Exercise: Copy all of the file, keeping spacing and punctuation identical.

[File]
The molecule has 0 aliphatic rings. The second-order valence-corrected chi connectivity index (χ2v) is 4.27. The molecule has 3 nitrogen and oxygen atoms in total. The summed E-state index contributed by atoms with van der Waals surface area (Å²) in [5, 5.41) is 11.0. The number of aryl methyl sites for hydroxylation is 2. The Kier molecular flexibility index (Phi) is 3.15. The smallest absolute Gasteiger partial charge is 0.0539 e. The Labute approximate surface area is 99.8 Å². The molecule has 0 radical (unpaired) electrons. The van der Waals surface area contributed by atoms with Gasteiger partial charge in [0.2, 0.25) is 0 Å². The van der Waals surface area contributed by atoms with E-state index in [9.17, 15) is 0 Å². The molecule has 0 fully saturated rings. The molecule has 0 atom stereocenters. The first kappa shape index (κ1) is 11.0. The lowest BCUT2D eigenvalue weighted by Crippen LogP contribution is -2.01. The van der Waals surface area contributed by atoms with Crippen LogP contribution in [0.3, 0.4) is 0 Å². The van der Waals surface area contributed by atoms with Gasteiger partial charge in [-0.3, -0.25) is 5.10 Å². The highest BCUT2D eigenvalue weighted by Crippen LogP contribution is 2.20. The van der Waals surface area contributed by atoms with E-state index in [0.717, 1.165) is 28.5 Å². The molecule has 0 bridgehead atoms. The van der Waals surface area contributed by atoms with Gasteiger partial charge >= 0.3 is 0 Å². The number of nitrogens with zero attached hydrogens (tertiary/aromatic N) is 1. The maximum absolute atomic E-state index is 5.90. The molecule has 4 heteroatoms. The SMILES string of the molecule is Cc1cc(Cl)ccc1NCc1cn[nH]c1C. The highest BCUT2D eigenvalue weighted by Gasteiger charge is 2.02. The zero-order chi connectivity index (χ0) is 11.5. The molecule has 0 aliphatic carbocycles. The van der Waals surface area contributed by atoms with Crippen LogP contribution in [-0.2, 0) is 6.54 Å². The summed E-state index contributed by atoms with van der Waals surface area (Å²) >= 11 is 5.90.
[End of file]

The molecule has 0 aliphatic rings. The second-order valence-corrected chi connectivity index (χ2v) is 4.27. The molecule has 3 nitrogen and oxygen atoms in total. The summed E-state index contributed by atoms with van der Waals surface area (Å²) in [5, 5.41) is 11.0. The number of aryl methyl sites for hydroxylation is 2. The Kier molecular flexibility index (Phi) is 3.15. The smallest absolute Gasteiger partial charge is 0.0539 e. The Labute approximate surface area is 99.8 Å². The molecule has 0 radical (unpaired) electrons. The van der Waals surface area contributed by atoms with Gasteiger partial charge in [0.2, 0.25) is 0 Å². The van der Waals surface area contributed by atoms with E-state index in [9.17, 15) is 0 Å². The molecule has 0 fully saturated rings. The molecule has 0 atom stereocenters. The first kappa shape index (κ1) is 11.0. The lowest BCUT2D eigenvalue weighted by Crippen LogP contribution is -2.01. The van der Waals surface area contributed by atoms with Crippen LogP contribution in [0.3, 0.4) is 0 Å². The van der Waals surface area contributed by atoms with Gasteiger partial charge in [-0.3, -0.25) is 5.10 Å². The highest BCUT2D eigenvalue weighted by Crippen LogP contribution is 2.20. The van der Waals surface area contributed by atoms with E-state index in [0.717, 1.165) is 28.5 Å². The molecule has 0 bridgehead atoms. The van der Waals surface area contributed by atoms with Gasteiger partial charge >= 0.3 is 0 Å². The number of nitrogens with zero attached hydrogens (tertiary/aromatic N) is 1. The maximum absolute atomic E-state index is 5.90. The molecule has 4 heteroatoms. The SMILES string of the molecule is Cc1cc(Cl)ccc1NCc1cn[nH]c1C. The highest BCUT2D eigenvalue weighted by Gasteiger charge is 2.02. The zero-order chi connectivity index (χ0) is 11.5. The molecule has 0 aliphatic carbocycles. The van der Waals surface area contributed by atoms with Crippen LogP contribution in [-0.2, 0) is 6.54 Å². The summed E-state index contributed by atoms with van der Waals surface area (Å²) >= 11 is 5.90.